Earthwatch Australia announces new partnership
Earthwatch Australia announces new partnership
Earthwatch Australia partners with the Vanuatu Meteorology & Geohazard Department (VMGD), the Secretariat of the Pacific Regional Environment Programme (SPREP) and Victoria University to deliver ClimateWatch Vanuatu.
Earthwatch Australia is expanding its citizen science program ClimateWatch beyond Australia. ClimateWatch Vanuatu will provide an innovative opportunity to scale biodiversity data collection, and contribute to climate forecasts based on both contemporary and traditional knowledge.
Vanuatu has been ranked as the world’s most at-risk to natural disasters and extreme weather events, and these threats are expected to increase with climate change. Trusted and meaningful weather forecasts are critical for communities to respond to the increasing threat of natural disasters and extreme weather. Ecosystems are also under threat, yet little is known about the impacts of climate change on Vanuatu plants and animals. This information is vital to help monitor overall ecosystem health, which will in turn enhance community climate resilience.
ClimateWatch was developed in Australia 13 years ago to address critical gaps in our understanding of the way changes in temperature and rainfall are affecting the seasonal patterns of Australia's plants and animals (phenology). Now, ClimateWatch Vanuatu will support projects in Vanuatu to monitor the phenology of traditional indicator species using the ClimateWatch App and website.
“Over 130,000 observations of plants and animals have been recorded in Australia since ClimateWatch began,” said Dr. Scott Wilson, Earthwatch Chief Scientist. “We are proud to build on our experience as one of the leading citizen science organisations in Australia, to collaborate with Pacific communities in responding to the impacts of climate change.”
Support from the Climate and Oceans Support Program for the Pacific (COSPPac) and the Global EbA Fund has allowed the existing ClimateWatch App to be modified for use in the Pacific region to collect data on traditional indicator species.
Pacific communities have long used traditional knowledge of plants and animals as indicators of storm surges, droughts and other seasonal variations such as the onset of the wet and dry seasons. However, circulation and inter-generational transfer of knowledge is decreasing.
“Traditional knowledge plays a central role in community resilience in the Pacific islands,” said Mr. Sunny Kamuta Seuseu, Climate Information Services Officer, SPREP. “For future generations to continue to employ traditional knowledge in managing current and future climate risks, it is essential to record traditional knowledge.”
Meanwhile, there is a reluctance in many ni-Vanuatu communities to acknowledge and respond to contemporary climate forecasts. Biodiversity data collected by ClimateWatch Vanuatu will contribute to an initiative to make climate information better, more relevant, and accessible for people in Vanuatu (Van-KIRAP – Vanuatu Klaemet Infomesen blong redy, adapt mo protect project).
“The data will be used to develop hybrid climate forecast products (i.e. forecasts developed using both contemporary and traditional knowledge systems) to provide more meaningful forecast information to ni-Vanuatu communities and to better understand how climate change may be impacting on traditional forecasting processes.” said Dr. Lynda Chambers, Van-KIRAP Project.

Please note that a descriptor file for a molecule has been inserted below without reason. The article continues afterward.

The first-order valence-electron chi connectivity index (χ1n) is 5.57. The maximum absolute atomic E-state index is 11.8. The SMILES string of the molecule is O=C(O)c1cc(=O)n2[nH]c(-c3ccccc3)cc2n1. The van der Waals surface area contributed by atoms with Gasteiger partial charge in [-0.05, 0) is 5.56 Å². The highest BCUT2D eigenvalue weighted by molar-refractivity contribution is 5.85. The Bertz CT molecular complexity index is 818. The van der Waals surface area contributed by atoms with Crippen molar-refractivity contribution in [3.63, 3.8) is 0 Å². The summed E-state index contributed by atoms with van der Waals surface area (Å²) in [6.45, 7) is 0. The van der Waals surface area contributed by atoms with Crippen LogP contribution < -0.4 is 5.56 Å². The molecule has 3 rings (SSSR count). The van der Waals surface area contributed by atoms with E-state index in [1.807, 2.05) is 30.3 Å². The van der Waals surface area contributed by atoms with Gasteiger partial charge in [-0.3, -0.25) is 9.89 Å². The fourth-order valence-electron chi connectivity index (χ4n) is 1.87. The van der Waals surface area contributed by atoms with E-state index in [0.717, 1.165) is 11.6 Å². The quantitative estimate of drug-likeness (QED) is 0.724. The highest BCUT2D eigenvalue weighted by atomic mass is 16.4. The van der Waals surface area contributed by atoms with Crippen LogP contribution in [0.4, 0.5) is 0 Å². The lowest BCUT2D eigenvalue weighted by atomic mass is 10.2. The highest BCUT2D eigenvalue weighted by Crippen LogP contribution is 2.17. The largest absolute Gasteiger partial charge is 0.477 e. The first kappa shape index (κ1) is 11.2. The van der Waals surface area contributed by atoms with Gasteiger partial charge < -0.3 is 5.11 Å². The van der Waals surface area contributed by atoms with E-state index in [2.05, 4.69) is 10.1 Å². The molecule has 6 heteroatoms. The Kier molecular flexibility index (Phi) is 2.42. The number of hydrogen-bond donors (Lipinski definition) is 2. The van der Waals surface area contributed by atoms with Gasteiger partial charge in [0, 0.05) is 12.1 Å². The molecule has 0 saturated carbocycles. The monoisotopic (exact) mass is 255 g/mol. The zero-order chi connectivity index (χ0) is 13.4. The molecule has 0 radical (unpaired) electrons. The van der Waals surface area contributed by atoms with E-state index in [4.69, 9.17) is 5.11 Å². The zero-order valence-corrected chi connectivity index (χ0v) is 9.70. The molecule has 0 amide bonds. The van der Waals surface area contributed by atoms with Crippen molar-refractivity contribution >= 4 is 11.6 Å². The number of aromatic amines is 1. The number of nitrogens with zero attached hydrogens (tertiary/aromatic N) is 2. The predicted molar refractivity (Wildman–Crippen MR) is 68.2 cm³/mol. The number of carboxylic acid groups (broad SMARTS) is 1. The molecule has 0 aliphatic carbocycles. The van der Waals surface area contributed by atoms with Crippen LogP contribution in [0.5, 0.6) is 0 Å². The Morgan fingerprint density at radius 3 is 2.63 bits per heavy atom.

Previously, paper forms were used for the collection of data. ClimateWatch Vanuatu will allow the project to increase its scale and reach across the nation.
Critical to the success of ClimateWatch Vanuatu will be engaging with communities across Vanuatu. The project was recently awarded $US249,725 from the Global EbA Fund for training workshops, an education campaign, and the development of local ClimateWatch Trails.
Traditional Knowledge Coordinator, VMGD, Mr. Albert Willy looks forward to using the ClimateWatch App. “The app will be used for citizen science application to involve the community in six community climate centres we have established under Van-KIRAP; and valuable in the monitoring and reporting of traditional knowledge data throughout the year,” he said.
Victoria University’s Dr. Roan Plotz will supervise a local Masters student in Vanuatu to measure the impact of the project.
“We see this as an opportunity for both indigenous local knowledge to marry up with the science-based meteorological services to improve relevance and uptake of forecasts more generally, which will also enhance the communities’ resilience to climate change.” said Dr. Plotz.
In addition to climate forecasting, ClimateWatch Vanuatu will form an important long-term phenology dataset. Phenology refers to the timing of seasonal events such as flowering and breeding in the lives of animals and plants, and it is highly sensitive to temperature and rainfall.
“Climate change is altering the phenology of plants and animals and this can have dramatic impacts on the functioning of ecosystems.” said Anna McCallum, ClimateWatch Manager. “Compared to Europe and northern America, there is a lack of long-term data on phenology in the southern hemisphere. ClimateWatch was established to address this gap and ClimateWatch Vanuatu will build on these efforts in the region.”
Thanks to the Global EbA Fund for their support of this project.